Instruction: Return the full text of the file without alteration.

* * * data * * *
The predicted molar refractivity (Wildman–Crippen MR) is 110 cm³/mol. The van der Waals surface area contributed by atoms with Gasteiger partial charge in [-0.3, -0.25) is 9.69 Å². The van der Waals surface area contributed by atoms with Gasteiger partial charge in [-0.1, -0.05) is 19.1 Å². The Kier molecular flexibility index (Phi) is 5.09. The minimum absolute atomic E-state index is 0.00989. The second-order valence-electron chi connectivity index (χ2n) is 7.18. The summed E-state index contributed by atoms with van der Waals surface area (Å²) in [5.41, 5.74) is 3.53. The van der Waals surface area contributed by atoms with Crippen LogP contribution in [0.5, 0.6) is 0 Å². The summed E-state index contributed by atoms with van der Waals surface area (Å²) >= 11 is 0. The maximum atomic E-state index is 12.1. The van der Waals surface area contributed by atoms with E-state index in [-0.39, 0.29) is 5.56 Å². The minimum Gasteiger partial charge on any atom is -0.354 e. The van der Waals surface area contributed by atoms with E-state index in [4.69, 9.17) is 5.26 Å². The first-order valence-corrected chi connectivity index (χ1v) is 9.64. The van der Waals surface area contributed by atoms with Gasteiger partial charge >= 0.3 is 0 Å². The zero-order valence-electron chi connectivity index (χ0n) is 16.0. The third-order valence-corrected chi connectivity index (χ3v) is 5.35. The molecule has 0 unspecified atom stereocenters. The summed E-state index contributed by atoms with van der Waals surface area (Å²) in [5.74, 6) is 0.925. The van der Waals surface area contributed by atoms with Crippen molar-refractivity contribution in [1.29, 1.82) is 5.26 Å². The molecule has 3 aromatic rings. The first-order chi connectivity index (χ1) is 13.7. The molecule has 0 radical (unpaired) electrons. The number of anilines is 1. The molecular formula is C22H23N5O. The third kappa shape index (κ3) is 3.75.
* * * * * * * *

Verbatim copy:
The predicted molar refractivity (Wildman–Crippen MR) is 110 cm³/mol. The van der Waals surface area contributed by atoms with Gasteiger partial charge in [-0.3, -0.25) is 9.69 Å². The van der Waals surface area contributed by atoms with Gasteiger partial charge in [-0.1, -0.05) is 19.1 Å². The Kier molecular flexibility index (Phi) is 5.09. The minimum absolute atomic E-state index is 0.00989. The second-order valence-electron chi connectivity index (χ2n) is 7.18. The summed E-state index contributed by atoms with van der Waals surface area (Å²) in [5.41, 5.74) is 3.53. The van der Waals surface area contributed by atoms with Crippen LogP contribution in [0.5, 0.6) is 0 Å². The summed E-state index contributed by atoms with van der Waals surface area (Å²) >= 11 is 0. The maximum atomic E-state index is 12.1. The van der Waals surface area contributed by atoms with E-state index in [-0.39, 0.29) is 5.56 Å². The minimum Gasteiger partial charge on any atom is -0.354 e. The van der Waals surface area contributed by atoms with E-state index in [4.69, 9.17) is 5.26 Å². The first-order valence-corrected chi connectivity index (χ1v) is 9.64. The van der Waals surface area contributed by atoms with Gasteiger partial charge >= 0.3 is 0 Å². The zero-order valence-electron chi connectivity index (χ0n) is 16.0. The third-order valence-corrected chi connectivity index (χ3v) is 5.35. The molecule has 0 unspecified atom stereocenters. The summed E-state index contributed by atoms with van der Waals surface area (Å²) in [5.74, 6) is 0.925. The van der Waals surface area contributed by atoms with Crippen molar-refractivity contribution in [1.29, 1.82) is 5.26 Å². The molecule has 3 aromatic rings. The first-order chi connectivity index (χ1) is 13.7. The molecule has 0 radical (unpaired) electrons. The number of anilines is 1. The molecular formula is C22H23N5O. The third kappa shape index (κ3) is 3.75.